Perfume

 
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Aroma compound

An aroma compound, also known as an odorant, aroma, fragrance, or flavor, is a chemical compound that has a smell or odor. For a chemical compound to have a smell or odor it must be sufficiently volatile to be transported to the olfactory system in the upper part of the nose.
Aroma compounds can be found in food, wine, spices, floral scent, perfumes, fragrance oils, and essential oils. For example, many form biochemically during the ripening of fruits and other crops. In wines, most form as byproducts of fermentation. Also, many of the aroma compounds play a significant role in the production of flavorants, which are used in the food service industry to flavor, improve, and generally increase the appeal of their products.
Animals that are capable of smell detect aroma compounds with their olfactory receptors. Olfactory receptors are cell-membrane receptors on the surface of sensory neurons in the olfactory system that detect airborne aroma compounds. Aroma compounds can then be identified by Gas Chromatography-Olfactometry (GC-O), which involves a human operator sniffing the GC effluent.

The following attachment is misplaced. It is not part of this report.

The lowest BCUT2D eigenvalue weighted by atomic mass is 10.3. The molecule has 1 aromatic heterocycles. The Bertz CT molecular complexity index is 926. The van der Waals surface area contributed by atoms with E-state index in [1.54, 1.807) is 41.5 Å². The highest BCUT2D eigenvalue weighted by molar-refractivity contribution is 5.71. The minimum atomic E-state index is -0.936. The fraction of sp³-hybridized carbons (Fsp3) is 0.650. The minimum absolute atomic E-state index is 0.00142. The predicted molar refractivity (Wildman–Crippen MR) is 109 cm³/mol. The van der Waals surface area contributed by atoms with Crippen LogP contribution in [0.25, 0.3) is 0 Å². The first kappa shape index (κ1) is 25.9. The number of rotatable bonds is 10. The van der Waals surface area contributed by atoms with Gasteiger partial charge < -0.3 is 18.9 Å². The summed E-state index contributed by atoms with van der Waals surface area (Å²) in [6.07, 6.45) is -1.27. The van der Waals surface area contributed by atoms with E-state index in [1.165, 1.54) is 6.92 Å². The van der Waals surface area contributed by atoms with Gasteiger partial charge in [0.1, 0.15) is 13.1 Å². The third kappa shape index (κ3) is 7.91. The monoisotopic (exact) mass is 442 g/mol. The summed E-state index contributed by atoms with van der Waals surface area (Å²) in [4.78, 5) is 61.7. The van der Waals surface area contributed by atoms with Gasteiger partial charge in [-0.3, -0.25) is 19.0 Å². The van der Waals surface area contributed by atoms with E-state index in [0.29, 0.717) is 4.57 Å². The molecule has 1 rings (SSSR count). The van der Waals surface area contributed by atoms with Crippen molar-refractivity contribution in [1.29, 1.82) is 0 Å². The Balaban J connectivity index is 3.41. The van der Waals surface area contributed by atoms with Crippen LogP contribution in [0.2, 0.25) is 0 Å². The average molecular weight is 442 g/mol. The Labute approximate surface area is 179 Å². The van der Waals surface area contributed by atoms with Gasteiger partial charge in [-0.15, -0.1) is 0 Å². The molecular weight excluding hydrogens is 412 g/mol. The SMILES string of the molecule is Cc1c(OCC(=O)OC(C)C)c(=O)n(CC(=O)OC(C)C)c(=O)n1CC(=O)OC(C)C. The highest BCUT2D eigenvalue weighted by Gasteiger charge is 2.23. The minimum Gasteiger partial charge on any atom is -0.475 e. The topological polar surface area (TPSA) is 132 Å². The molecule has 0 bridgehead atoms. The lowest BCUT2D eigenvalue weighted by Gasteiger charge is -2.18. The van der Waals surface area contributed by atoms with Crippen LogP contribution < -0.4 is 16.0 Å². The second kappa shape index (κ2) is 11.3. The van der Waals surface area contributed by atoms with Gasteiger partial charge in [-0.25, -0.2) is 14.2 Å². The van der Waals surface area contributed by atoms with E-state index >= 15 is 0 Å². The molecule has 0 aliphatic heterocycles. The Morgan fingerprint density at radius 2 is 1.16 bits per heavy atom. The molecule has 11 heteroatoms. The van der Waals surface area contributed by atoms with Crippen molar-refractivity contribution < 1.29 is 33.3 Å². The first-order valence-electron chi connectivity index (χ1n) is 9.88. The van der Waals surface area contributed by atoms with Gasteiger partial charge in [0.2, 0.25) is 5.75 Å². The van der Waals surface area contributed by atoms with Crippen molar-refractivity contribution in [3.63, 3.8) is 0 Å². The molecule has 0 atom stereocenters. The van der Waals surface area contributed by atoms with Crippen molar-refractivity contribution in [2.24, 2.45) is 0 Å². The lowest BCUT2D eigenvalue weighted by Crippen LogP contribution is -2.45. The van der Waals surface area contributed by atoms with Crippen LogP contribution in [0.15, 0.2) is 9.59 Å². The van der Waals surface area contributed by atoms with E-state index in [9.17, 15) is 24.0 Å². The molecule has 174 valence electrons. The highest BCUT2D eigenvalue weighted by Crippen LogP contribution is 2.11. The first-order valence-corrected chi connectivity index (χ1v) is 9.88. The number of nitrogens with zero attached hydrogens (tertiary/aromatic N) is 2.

In 200506, fragrance mix was the third-most-prevalent allergen in patch tests (11.5%). 'Fragrance' was voted Allergen of the Year in 2007 by the American Contact Dermatitis Society. A recent academic study in the United States has shown that "34.7 % of the population reported health problems, such as migraine headaches and respiratory difficulties, when exposed to fragranced products".
The composition of fragrances is usually not disclosed in the label of products, hiding the actual chemicals of the formula, which raises concerns among some consumers. In the United States, this is because the law regulating cosmetics protects trade secrets.
In the United States, fragrances are regulated by the Food and Drug Administration if present in cosmetics or drugs, by the Consumer Products Safety Commission if present in consumer products. No pre-market approval is required, except for drugs. Fragrances are also generally regulated by the Toxic Substances Control Act of 1976 that "grandfathered" existing chemicals without further review or testing and put the burden of proof that a new substance is not safe on the EPA. The EPA, however, does not conduct independent safety testing but relies on data provided by the manufacturer.